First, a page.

Overall, the Masterpiece LCR system sounds comparable to and in some respects better than the best like-priced floorstanding or stand-mount surround systems I’veheard. Better yet, it takes up little (if any) floor space, depending on where you put the sub.
On movies, I was impressed by the system’s clarity, smoothness, big-hearted dynamics, and very good surround sound imaging. One film that brought all these qualities into play at once was Déjà Vu. When the terrorist’s car bomb detonates in the horrific ferryboat explosion scene, the shock wave produced by the Artison sub was clean, potent, and genuinely scary, while the rest of the system captured the grisly sound effects with sobering realism and impact. Smaller, more focused details came into play in the aftermath of the explosion: anguished cries for help from survivors in the water, the sound of police boats churning to the rescue, and the urgent “whup-whup-whup” of helicopter blades passing overhead.
Through all this the Masterpiece system performed beautifully, with one minor caveat. The front part of the soundstage was not quite as wide as it would have been with a conventional speaker setup. Still, I think many homeowners would find this a more-than-acceptable tradeoff, given that the system is so compact and unobtrusive. On the other hand, the Masterpieces decisively outperformed conventional systems in one key area: center imaging. Owing to their unique design, the speakers produced center images that appeared to originate from the center of the screen—not from above or below it as with many traditional setups. This made centered sounds seem more connected or “anchored” to But if this system is good on movie soundtracks, it may be even better for multichannel music. I put on Sara K’s Hell or High Water, an exquisitely produced, folk/jazz SACD recording on the German Stockfisch label. Sara K’s voice is at once high and breathy-sounding, yet with darker, more earthy-sounding undertones, and the Masterpieces captured the character of her voice with terrific clarity and nuance. But what I found really breathtaking was the transparency of the sound—the way the speakers captured the high overtones and plucking sounds of acoustic guitars, the subtle touches of reverb, and the deep, richly textured snarl of Hans-Jörg Maucksch’s fretless electric bass. It’s downright eerie to listen to this system for the first time because you hear a big, lavishly detailed soundstage, though you don’t see any speakers. That is the magic of Artison’s Masterpiece system. As for Artison’s RCC 600-FS, it is one of the besting-sounding and most versatile subs I’ve ever heard at any price. In “music” mode, the thing is just wonderfully clean, clear, and powerful, with no looseness or tubbiness. Yet in “movie” mode, the sub shifts gears to produce big, high-impact effects that will shake your room (but not your furniture or the woofer enclosure itself).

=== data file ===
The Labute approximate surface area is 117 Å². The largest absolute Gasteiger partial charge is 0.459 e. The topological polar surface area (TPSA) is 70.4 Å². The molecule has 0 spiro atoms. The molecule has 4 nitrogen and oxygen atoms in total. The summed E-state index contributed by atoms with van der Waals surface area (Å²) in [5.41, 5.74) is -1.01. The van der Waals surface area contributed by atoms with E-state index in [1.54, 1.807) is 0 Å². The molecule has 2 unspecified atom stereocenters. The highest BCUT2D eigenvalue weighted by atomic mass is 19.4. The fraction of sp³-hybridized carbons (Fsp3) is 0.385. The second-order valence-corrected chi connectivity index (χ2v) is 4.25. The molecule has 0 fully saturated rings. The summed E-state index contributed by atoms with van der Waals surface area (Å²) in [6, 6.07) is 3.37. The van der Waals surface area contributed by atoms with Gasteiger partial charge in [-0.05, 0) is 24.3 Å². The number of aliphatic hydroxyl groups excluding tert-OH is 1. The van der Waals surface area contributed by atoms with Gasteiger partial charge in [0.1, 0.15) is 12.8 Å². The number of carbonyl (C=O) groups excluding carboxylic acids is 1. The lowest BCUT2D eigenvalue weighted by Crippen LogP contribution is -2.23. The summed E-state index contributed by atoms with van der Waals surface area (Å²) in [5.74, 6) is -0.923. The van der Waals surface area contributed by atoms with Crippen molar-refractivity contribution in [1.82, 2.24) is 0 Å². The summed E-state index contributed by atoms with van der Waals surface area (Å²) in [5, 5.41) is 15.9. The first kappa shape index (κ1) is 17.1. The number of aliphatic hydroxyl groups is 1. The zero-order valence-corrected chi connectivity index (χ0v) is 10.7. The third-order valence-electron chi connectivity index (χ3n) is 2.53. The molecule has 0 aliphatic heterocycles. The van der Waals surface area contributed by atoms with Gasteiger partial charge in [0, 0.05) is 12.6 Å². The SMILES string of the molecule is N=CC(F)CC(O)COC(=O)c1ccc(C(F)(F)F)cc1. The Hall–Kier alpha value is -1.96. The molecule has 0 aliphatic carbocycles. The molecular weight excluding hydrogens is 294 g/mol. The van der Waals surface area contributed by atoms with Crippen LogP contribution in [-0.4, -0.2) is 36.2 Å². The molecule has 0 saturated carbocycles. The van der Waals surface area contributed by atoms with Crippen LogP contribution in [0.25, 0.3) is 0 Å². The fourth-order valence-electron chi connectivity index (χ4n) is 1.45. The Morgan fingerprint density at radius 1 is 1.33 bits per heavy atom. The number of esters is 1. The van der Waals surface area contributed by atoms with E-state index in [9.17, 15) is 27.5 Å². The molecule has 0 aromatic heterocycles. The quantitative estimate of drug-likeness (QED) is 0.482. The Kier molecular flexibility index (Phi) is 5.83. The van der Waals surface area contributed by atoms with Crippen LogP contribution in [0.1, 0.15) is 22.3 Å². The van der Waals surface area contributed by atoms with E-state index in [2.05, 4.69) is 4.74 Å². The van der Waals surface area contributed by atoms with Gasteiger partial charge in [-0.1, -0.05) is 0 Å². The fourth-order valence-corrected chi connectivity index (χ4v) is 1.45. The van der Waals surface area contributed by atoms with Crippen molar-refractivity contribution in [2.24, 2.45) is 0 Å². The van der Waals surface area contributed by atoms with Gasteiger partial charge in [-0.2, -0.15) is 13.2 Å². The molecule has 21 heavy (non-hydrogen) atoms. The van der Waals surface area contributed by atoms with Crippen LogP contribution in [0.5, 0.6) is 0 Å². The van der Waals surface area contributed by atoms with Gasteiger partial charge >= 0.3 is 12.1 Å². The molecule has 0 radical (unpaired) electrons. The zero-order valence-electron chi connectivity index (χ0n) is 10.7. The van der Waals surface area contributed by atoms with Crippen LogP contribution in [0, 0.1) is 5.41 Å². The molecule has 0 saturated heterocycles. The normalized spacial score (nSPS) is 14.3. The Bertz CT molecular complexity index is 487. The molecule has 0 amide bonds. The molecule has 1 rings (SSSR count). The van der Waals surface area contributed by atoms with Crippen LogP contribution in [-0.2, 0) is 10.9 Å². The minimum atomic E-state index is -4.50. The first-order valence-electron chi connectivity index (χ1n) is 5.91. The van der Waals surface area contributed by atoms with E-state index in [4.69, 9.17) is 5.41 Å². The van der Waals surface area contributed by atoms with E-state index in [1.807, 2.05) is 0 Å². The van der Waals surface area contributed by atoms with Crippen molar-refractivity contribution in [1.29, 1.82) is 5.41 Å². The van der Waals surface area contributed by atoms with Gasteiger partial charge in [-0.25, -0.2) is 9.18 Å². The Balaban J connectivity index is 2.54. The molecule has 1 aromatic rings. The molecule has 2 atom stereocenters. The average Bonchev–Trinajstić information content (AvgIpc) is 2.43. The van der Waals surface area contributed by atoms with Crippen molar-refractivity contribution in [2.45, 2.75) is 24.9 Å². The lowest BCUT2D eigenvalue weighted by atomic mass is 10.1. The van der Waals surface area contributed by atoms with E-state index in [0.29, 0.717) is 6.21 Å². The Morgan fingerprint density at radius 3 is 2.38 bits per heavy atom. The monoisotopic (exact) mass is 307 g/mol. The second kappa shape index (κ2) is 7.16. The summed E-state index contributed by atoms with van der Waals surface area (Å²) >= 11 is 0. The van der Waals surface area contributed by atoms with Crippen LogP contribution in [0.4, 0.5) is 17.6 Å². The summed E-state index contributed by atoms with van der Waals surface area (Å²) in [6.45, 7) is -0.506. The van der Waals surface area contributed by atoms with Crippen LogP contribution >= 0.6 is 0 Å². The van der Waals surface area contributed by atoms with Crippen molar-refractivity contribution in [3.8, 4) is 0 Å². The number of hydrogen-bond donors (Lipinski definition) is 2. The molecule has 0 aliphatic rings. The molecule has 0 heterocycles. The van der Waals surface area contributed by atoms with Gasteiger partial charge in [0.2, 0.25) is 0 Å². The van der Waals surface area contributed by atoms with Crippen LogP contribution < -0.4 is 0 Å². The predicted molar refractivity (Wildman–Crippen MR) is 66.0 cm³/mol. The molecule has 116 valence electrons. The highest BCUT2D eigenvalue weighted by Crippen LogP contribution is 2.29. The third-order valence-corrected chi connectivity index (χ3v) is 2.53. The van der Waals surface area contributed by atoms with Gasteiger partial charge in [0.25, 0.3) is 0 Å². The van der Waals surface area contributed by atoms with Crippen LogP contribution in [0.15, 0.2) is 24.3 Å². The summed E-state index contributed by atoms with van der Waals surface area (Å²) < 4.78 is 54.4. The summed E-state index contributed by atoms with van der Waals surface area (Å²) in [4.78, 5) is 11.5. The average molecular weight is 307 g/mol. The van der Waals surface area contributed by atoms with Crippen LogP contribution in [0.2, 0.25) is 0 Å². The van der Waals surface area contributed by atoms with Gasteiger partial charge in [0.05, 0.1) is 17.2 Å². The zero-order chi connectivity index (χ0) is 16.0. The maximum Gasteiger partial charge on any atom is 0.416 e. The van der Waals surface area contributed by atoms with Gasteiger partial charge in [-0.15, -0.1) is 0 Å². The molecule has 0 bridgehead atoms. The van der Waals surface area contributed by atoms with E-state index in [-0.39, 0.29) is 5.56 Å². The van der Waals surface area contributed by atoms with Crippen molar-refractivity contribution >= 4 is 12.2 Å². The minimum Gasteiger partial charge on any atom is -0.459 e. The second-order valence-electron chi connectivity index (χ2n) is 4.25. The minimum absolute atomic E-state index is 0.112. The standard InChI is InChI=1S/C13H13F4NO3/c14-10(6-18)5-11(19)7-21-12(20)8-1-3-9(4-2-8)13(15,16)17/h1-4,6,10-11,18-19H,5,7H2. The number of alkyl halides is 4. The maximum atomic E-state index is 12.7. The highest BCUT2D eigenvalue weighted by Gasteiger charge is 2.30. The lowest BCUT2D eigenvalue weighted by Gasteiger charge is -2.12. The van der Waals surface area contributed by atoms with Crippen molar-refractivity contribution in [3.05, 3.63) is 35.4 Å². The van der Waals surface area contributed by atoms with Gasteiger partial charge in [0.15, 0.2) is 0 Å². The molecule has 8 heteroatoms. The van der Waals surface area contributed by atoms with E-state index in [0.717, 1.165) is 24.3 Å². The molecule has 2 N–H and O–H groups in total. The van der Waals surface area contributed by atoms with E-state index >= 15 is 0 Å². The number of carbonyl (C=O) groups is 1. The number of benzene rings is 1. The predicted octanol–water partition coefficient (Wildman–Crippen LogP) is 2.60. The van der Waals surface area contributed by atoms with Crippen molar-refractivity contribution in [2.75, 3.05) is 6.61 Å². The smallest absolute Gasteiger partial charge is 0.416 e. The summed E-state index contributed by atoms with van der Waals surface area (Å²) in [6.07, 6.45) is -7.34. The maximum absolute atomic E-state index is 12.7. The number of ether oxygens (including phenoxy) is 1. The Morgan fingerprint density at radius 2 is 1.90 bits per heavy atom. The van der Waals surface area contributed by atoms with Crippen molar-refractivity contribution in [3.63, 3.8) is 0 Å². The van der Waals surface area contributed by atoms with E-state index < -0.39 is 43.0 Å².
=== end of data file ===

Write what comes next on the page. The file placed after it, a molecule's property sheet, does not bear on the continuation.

Artison’s clever Masterpiece system is an aesthetic and engineering tour de force that merges elegant and unobtrusive visual elements with top-flight sound quality—sound that’s right in line with, and in the areas of bass and center imaging, better than what you can expect to hear from traditional surround systems in this price range. TPV